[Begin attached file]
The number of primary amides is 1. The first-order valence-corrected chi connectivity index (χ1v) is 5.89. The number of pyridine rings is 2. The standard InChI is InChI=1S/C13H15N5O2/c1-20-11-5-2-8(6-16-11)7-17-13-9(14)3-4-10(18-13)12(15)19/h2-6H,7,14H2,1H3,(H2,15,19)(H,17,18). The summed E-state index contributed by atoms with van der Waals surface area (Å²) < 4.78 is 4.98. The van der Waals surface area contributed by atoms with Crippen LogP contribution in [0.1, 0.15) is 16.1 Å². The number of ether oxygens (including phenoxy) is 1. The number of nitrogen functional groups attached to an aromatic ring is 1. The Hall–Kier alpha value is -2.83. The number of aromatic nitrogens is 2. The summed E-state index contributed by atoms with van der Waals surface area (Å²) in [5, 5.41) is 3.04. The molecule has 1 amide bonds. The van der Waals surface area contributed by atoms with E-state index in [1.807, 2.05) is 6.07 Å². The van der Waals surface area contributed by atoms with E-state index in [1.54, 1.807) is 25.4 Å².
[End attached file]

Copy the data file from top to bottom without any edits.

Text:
The number of primary amides is 1. The first-order valence-corrected chi connectivity index (χ1v) is 5.89. The number of pyridine rings is 2. The standard InChI is InChI=1S/C13H15N5O2/c1-20-11-5-2-8(6-16-11)7-17-13-9(14)3-4-10(18-13)12(15)19/h2-6H,7,14H2,1H3,(H2,15,19)(H,17,18). The summed E-state index contributed by atoms with van der Waals surface area (Å²) < 4.78 is 4.98. The van der Waals surface area contributed by atoms with Crippen LogP contribution in [0.1, 0.15) is 16.1 Å². The number of ether oxygens (including phenoxy) is 1. The number of nitrogen functional groups attached to an aromatic ring is 1. The Hall–Kier alpha value is -2.83. The number of aromatic nitrogens is 2. The summed E-state index contributed by atoms with van der Waals surface area (Å²) in [5, 5.41) is 3.04. The molecule has 1 amide bonds. The van der Waals surface area contributed by atoms with E-state index in [1.807, 2.05) is 6.07 Å². The van der Waals surface area contributed by atoms with E-state index in [1.54, 1.807) is 25.4 Å².